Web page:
Indian American faces Trumpian backlash against Asians in New Jersey | world news | Hindustan Times
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Indian American faces Trumpian backlash against Asians in New Jersey

Edison township has seen its demographics change drastically, leaving whites clinging to a narrow majority of 44.10% while Asians are a close second at 43.19%.

world Updated: Nov 03, 2017 23:27 IST
Yashwant Raj
The purported flyer that has been doing the rounds in New Jersey’s Edison. Falguni Patel (right) and Jerry Shi (left) are running for a school board election.
The purported flyer that has been doing the rounds in New Jersey’s Edison. Falguni Patel (right) and Jerry Shi (left) are running for a school board election.(Twitter)

Residents of Edison township in the US state of New Jersey have received anonymous letters in their mail that seek the deportation of Indian American Falguni Patel and Chinese American Jerry Shi, who are running for the election to the board of education, alleging that Asians are taking over the town.

“Chinese School! Indian School! Cricket Fields! Enough is Enough!” said the flyer in the mail. It went on to say, “Stop Jerry Shi & Falguni Patel from taking over our school board.” The word “deported” was stamped across their pictures.

The flyer was unsigned, as expected, but the top headline gave away its sponsor’s politics. “Make Edison Great Again,” it said, splicing in “Edison” in place of “America” in President Donald Trump’s election, and re-election, campaign slogan, “Make America Great Again”.

Though that alone cannot be proof it’s the work of anyone associated with Trump’s campaign or inspired by it, many people were only too willing to accept the obvious. Trump held his now-famous outreach to the Indian-American community in Edison last October, just weeks before the elections.

“Very pathetic and copycat tactic,” said an Indian American, who recently moved out of Edison and requested not to be identified, unwilling to attract hostile reactions.

Patel is appalled, of course.

“I was born and raised in New Jersey,” she told New Jersey 101.5 radio station. “To see the word ‘deport’ on my picture — where are you going to deport me to? Really, it’s just outrageous,” she said.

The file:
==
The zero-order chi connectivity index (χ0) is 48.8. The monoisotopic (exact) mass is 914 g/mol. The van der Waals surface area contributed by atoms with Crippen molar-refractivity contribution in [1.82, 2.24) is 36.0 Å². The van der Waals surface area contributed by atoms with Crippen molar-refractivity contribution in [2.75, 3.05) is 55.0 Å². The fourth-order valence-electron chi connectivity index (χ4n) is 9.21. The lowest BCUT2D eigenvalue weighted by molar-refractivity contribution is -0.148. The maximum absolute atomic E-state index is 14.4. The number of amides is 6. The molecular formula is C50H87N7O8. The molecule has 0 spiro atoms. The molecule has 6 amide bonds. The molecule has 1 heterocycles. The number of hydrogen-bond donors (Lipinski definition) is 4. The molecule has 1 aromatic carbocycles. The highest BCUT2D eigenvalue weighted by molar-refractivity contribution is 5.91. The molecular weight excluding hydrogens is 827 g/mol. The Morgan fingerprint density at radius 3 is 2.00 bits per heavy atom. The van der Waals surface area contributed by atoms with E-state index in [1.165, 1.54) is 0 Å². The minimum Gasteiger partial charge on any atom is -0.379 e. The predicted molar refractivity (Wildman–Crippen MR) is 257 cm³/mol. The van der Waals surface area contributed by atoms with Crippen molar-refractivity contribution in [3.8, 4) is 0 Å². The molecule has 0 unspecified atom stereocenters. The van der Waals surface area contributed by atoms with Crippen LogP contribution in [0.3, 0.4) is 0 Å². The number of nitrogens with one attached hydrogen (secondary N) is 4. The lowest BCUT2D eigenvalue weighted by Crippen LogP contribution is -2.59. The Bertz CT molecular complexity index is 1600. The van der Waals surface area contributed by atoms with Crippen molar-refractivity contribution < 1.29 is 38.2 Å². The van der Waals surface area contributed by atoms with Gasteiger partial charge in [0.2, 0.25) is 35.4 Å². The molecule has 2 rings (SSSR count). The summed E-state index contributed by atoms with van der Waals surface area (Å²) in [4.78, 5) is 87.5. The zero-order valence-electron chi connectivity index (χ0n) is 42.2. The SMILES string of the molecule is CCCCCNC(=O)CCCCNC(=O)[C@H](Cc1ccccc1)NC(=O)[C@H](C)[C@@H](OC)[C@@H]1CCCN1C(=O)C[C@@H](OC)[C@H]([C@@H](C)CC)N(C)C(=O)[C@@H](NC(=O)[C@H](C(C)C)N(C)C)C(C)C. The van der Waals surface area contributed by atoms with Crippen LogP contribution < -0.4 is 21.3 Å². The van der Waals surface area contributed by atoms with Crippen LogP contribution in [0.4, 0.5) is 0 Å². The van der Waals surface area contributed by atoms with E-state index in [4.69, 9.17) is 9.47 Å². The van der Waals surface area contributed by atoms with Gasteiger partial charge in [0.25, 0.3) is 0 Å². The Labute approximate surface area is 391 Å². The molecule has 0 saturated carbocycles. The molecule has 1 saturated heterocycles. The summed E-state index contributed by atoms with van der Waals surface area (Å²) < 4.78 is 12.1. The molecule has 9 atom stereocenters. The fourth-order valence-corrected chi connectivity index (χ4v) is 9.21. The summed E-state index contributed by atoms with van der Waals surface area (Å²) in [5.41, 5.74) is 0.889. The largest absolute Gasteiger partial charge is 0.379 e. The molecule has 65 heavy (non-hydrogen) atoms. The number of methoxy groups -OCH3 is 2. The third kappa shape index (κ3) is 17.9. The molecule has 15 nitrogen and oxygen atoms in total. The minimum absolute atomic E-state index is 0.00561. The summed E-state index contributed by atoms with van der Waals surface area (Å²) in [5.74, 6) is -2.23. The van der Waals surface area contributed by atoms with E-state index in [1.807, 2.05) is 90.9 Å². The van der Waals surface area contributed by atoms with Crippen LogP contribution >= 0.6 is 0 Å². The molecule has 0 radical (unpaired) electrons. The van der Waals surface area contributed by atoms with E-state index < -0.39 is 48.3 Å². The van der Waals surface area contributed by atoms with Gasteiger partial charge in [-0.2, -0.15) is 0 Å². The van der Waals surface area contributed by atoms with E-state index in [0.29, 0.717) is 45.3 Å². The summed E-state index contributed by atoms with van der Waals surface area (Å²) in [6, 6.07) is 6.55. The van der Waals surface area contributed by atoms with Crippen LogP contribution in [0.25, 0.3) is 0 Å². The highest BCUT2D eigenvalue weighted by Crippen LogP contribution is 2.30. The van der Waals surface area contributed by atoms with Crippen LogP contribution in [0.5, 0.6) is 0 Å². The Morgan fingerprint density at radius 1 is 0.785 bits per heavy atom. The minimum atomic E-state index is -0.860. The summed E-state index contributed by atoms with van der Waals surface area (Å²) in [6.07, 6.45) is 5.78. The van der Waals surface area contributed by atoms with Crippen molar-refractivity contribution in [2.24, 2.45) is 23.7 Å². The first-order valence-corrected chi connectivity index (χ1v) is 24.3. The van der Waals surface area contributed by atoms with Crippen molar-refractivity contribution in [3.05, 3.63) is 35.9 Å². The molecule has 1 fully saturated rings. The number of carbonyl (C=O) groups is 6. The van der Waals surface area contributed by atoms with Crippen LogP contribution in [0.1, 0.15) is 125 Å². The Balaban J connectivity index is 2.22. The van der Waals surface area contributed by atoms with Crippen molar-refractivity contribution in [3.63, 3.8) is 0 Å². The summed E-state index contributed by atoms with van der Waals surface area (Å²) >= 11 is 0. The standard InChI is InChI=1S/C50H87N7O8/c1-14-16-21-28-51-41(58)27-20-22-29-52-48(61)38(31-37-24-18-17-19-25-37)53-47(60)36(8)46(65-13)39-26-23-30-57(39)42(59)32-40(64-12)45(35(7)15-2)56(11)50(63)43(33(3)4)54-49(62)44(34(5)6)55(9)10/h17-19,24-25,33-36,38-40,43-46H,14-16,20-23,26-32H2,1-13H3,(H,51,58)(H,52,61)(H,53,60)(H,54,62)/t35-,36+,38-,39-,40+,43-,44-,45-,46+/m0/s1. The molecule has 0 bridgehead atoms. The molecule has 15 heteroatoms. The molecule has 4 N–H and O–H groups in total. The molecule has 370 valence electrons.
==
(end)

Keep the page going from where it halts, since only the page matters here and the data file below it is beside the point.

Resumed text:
In a joint statement, Patel and Shi, both Democrats, said: “Edison is a wonderful community full of amazing people of all backgrounds, this is our strength. So, we will not be distracted by these unfortunate attacks. They are un-American and not the Edison we know.”

Republicans condemned it as well. Keith Hahn, a Republican running for mayor, told The Washington Post: “It’s shameful and disgraceful…This flier is nothing more than a political stunt to incite racial tension.”

Authorities have sought a law and order investigation into the flyer, which as all poll-related material should have stated ownership.

Edison, named after the inventor of the electric light bulb and phonograph, Thomas Alva Edison, who had his main laboratory there, has seen its demographics change drastically over the years. Whites, once an overwhelming majority, now cling to a narrow majority of 44.10% of its nearly 100,000 people.

Asians are a close second at 43.19%, according to the 2010 census, which is the most recent.

Parts of Edison could have been airlifted straight out of a town or city in India, with its people, streets, grocery stores and restaurants. And cricket, a sport that has become the face of the Indian invasion in Edison and adjoining towns in New Jersey, is played on neighbourhood roads and special grounds.

Funded by local administrations, on tax revenues, it has a growing constituency of opposers - the reason behind the “Cricket Fields” jab in the flyer.

Rajiv Prasad, an Indian American councilman from a nearby county who successfully fought back protests against more cricket grounds in his jurisdiction, says it’s more out of ignorance than animosity.

“The founding fathers played cricket — the King’s game,” he said and cited the cricket oval in front of George Washington’s home in Mt Vernon. Baseball was invented as a replacement, he added.

The Edison education board that Patel and Shi are running for manages the town’s 18 public elementary, middle and high schools. Shi is already on the board and is running for another term, while Patel, an immigration lawyer who is called “Fal”, is seeking her first term.